Every time you hear the name Robin Hood, you know it’s a man getting ready to burst from Medieval England and save poor villagers and their children from the hands of a tyrant. Well, Russel Crowe’s character in this epic story of love, magnanimity, blood and gore is that and a lot more.
Enter the hero – Robin Longstroke
Robin Longstroke is an archer for King Richard the Lion Hearted. When the king loses his life and kingdom, Longstroke knows that England is tapped out for the royals. He is suddenly spurt out by a world that knows him only as a mercenary, and he begins a journey to find his calling. His journey ends in Nottingham, where responsibility reigns. For in this city is a sheriff that is used to subjecting those under him to authoritarian rule and exploitive taxation. Robin is deeply drawn into the simmering hate for autocracy, and the villagers look up to him to set them free. With a small team of men, he starts trying to liberate the people. At this point, he is so deep in that no detractor can alter the course of events. For his own sake and for the sake of Marion, his new love, something has to give.
Saving Mother England
In a sudden twist of fate, Robin finds himself fending off more than just a power-hungry sheriff. On the border with France, war is simmering, and England is horribly unprepared. However, as the French land on a beach, the archer is on hand with his men, and they set up a clash that can only end with the colonization of England by France or the massacre of a French army. Hood’s army is unconventional but lethal, and their level of organization is quite telling. They come out with broadswords and huge shields, and the level of carnage in that scene is unabating. In the background, Longstride’s old mates, the archers, protect them.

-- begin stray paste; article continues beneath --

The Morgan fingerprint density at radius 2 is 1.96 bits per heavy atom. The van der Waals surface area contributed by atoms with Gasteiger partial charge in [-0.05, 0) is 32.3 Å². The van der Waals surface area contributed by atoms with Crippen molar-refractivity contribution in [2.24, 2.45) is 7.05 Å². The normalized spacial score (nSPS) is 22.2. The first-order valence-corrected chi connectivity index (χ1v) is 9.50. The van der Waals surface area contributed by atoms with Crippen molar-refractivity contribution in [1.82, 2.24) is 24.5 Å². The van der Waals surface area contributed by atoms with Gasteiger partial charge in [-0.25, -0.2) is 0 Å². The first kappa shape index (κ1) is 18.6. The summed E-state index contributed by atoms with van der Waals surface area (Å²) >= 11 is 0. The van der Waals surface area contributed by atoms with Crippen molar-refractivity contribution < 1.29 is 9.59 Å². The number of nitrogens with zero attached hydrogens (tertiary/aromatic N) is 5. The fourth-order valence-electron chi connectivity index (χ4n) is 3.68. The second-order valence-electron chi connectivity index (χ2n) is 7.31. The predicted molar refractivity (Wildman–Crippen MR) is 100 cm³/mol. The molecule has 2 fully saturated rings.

Watch or pass?
You might have seen many Robin Hood movies, but the legend of this generous warrior gets reborn in Ridley Scott’s imagination. There is a sense in which this character bursts to life under the careful machinations of HD cameras and CGI. While there is a lot to the plot to be desired, there is also a distinct feel that the character knows what he is about and has no scruples about whacking detractors out of the way. Russell Crowe’s English accent is not the best, but hey, his precision with the bow makes up for all that.
Perhaps what makes sure that the plot in this movie does not go belly up is the fact that both Scott and Crowe are pretty good at working with each other. It would be worth noting that this was the fifth time the pair united for a movie, and that is precisely why Crowe seems to read imperceptibly into the director’s mind. Even so, the opinion seems finely split on this retelling of the legend, with Google users offering up a 84% approval while Rotten Tomatoes serves up a bittersweet 43%.